In the late afternoon of Tuesday, June 22, 1999, Mr. Gonzales took the three girls while they were playing outside their mother's home, without Ms. Gonzales's knowledge, consent, or prior arrangements. At 7:30 p.m., Ms. Gonzales telephoned the Castle Rock Police Department for assistance after discovering the girls were gone. She showed a copy of the order to the two responding officers, asking that it be enforced and the three children be returned to her immediately. They advised they could do nothing and suggested she call the police again if the children did not return home by 10:00 p.m.
After her husband called her at 8:30 p.m., she called police, saying that he and the girls were at Elitch Gardens, an amusement park in Denver. When she asked that an APB be issued for him, an officer "refused," telling her to wait until 10:00 p.m. to see if the girls returned home.
She called police at 10:10 p.m. and reported that her children were still missing. She was told to wait until midnight, which she did, reporting her children were still missing. She then went to Mr. Gonzales's apartment and finding him not home, called police. When an officer failed to respond, she went to the police department, where another officer took an incident report from her, about 12:50 a.m.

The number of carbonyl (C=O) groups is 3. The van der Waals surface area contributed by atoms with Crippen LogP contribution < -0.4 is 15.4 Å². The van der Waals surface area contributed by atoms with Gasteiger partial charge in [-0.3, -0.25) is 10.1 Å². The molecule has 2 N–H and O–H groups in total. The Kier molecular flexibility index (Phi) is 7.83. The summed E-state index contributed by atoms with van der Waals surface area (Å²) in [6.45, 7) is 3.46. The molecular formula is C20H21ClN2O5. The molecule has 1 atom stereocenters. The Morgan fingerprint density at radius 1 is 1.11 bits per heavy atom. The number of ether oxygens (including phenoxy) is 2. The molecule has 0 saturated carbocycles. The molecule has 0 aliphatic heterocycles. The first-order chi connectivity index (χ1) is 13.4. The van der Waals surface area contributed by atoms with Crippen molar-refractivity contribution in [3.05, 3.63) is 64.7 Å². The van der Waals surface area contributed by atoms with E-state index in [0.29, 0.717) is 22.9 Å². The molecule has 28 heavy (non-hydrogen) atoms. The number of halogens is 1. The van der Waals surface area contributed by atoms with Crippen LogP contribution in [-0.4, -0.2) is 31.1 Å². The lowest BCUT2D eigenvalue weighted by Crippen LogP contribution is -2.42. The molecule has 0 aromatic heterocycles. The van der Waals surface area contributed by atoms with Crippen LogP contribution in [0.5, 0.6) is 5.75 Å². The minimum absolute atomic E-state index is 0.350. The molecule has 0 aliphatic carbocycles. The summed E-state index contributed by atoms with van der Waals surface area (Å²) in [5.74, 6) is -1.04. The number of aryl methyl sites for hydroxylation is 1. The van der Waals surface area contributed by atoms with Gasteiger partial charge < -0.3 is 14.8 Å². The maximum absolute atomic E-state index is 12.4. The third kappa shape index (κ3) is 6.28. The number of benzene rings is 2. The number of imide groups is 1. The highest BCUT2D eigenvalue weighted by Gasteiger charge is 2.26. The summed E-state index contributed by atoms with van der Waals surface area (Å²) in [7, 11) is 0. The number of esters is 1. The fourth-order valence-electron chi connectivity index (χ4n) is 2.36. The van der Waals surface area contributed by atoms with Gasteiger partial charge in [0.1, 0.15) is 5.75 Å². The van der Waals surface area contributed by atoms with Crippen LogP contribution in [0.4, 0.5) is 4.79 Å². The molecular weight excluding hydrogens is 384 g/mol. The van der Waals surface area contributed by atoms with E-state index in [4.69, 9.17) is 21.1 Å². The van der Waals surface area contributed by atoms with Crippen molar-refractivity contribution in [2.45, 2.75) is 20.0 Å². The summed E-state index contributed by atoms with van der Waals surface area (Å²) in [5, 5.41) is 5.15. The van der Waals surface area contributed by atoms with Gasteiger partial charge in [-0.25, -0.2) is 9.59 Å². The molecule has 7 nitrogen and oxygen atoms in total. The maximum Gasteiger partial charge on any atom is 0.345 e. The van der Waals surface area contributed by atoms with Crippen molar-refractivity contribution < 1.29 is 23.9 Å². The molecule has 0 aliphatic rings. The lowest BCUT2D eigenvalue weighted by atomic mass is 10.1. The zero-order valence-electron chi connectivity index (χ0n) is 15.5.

At 3:20 a.m., Mr. Gonzales arrived at the police department, got out of his truck, and, with a semiautomatic handgun, shot at the department. He was shot dead by police. His three children's bodies were in the truck's cab.
After Ms. Gonzales filed her federal complaint, the town and officers moved to dismiss. That procedurally meant that her facts, as stated above, were taken as true, and the defendants did not have an opportunity to present their version.
Ms. Gonzales alleged the officers and the town violated her and her children's due process rights because the restraining order "created a property right that incurred a duty" by the town and officers to protect her and her children. She claimed that Colorado law required police to protect her and her children by "using every reasonable means" to enforce the order and to arrest or seek an arrest warrant for Mr. Gonzales for violating the order. She also alleged the town, through its police department, had a policy or custom of failing to properly enforce restraining orders and to properly train its officers.
Lower Court Decisions